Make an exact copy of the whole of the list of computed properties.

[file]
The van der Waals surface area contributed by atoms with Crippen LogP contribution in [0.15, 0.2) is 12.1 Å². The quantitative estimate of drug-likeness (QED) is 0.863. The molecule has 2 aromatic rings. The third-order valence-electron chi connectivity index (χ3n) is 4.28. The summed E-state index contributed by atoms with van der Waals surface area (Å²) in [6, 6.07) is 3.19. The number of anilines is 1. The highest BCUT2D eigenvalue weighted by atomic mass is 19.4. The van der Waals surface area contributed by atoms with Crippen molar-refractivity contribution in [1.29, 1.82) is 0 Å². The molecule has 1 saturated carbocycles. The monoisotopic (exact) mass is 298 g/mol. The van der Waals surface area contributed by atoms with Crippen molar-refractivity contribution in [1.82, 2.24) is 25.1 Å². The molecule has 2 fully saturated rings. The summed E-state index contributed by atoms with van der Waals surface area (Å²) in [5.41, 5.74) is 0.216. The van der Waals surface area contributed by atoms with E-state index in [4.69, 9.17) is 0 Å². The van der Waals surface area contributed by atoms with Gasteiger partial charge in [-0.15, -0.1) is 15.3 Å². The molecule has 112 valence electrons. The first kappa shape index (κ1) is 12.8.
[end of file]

The van der Waals surface area contributed by atoms with Crippen LogP contribution in [0.15, 0.2) is 12.1 Å². The quantitative estimate of drug-likeness (QED) is 0.863. The molecule has 2 aromatic rings. The third-order valence-electron chi connectivity index (χ3n) is 4.28. The summed E-state index contributed by atoms with van der Waals surface area (Å²) in [6, 6.07) is 3.19. The number of anilines is 1. The highest BCUT2D eigenvalue weighted by atomic mass is 19.4. The van der Waals surface area contributed by atoms with Crippen molar-refractivity contribution in [1.29, 1.82) is 0 Å². The molecule has 1 saturated carbocycles. The monoisotopic (exact) mass is 298 g/mol. The van der Waals surface area contributed by atoms with Crippen molar-refractivity contribution in [1.82, 2.24) is 25.1 Å². The molecule has 2 fully saturated rings. The summed E-state index contributed by atoms with van der Waals surface area (Å²) in [5.41, 5.74) is 0.216. The van der Waals surface area contributed by atoms with E-state index in [4.69, 9.17) is 0 Å². The van der Waals surface area contributed by atoms with Gasteiger partial charge in [-0.15, -0.1) is 15.3 Å². The molecule has 112 valence electrons. The first kappa shape index (κ1) is 12.8.